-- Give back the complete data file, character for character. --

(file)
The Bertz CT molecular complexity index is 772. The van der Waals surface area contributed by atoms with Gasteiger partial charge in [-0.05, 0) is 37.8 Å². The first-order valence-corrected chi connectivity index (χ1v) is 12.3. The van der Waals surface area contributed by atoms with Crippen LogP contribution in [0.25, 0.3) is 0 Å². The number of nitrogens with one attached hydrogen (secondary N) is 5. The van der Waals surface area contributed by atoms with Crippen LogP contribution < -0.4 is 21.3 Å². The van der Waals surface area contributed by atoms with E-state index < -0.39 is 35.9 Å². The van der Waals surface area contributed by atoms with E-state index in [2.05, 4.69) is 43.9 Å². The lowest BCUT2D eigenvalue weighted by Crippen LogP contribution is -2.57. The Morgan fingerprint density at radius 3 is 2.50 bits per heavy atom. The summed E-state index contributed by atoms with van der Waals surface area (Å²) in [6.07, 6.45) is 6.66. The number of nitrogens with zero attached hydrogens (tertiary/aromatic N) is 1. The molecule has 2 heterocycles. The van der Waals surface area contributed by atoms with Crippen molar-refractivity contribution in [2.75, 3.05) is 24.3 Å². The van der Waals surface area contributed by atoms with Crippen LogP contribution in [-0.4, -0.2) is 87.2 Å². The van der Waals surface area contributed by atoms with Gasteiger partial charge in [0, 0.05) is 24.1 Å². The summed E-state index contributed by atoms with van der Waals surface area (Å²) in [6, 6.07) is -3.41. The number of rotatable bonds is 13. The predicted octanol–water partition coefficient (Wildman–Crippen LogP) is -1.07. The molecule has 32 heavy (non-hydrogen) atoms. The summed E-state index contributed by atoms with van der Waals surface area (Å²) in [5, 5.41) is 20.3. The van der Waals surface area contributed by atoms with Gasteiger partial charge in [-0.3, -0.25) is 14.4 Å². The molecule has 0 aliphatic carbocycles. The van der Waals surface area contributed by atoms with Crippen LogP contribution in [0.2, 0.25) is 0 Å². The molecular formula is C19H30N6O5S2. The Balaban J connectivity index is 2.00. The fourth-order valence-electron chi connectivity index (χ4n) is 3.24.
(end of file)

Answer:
The Bertz CT molecular complexity index is 772. The van der Waals surface area contributed by atoms with Gasteiger partial charge in [-0.05, 0) is 37.8 Å². The first-order valence-corrected chi connectivity index (χ1v) is 12.3. The van der Waals surface area contributed by atoms with Crippen LogP contribution in [0.25, 0.3) is 0 Å². The number of nitrogens with one attached hydrogen (secondary N) is 5. The van der Waals surface area contributed by atoms with Crippen LogP contribution < -0.4 is 21.3 Å². The van der Waals surface area contributed by atoms with E-state index < -0.39 is 35.9 Å². The van der Waals surface area contributed by atoms with E-state index in [2.05, 4.69) is 43.9 Å². The lowest BCUT2D eigenvalue weighted by Crippen LogP contribution is -2.57. The Morgan fingerprint density at radius 3 is 2.50 bits per heavy atom. The summed E-state index contributed by atoms with van der Waals surface area (Å²) in [6.07, 6.45) is 6.66. The number of nitrogens with zero attached hydrogens (tertiary/aromatic N) is 1. The molecule has 2 heterocycles. The van der Waals surface area contributed by atoms with Crippen molar-refractivity contribution in [2.75, 3.05) is 24.3 Å². The van der Waals surface area contributed by atoms with Crippen LogP contribution in [-0.4, -0.2) is 87.2 Å². The van der Waals surface area contributed by atoms with Gasteiger partial charge in [0, 0.05) is 24.1 Å². The summed E-state index contributed by atoms with van der Waals surface area (Å²) in [6, 6.07) is -3.41. The number of rotatable bonds is 13. The predicted octanol–water partition coefficient (Wildman–Crippen LogP) is -1.07. The molecule has 32 heavy (non-hydrogen) atoms. The summed E-state index contributed by atoms with van der Waals surface area (Å²) in [5, 5.41) is 20.3. The van der Waals surface area contributed by atoms with Gasteiger partial charge in [-0.3, -0.25) is 14.4 Å². The molecule has 0 aliphatic carbocycles. The van der Waals surface area contributed by atoms with Crippen LogP contribution in [0.2, 0.25) is 0 Å². The molecular formula is C19H30N6O5S2. The Balaban J connectivity index is 2.00. The fourth-order valence-electron chi connectivity index (χ4n) is 3.24.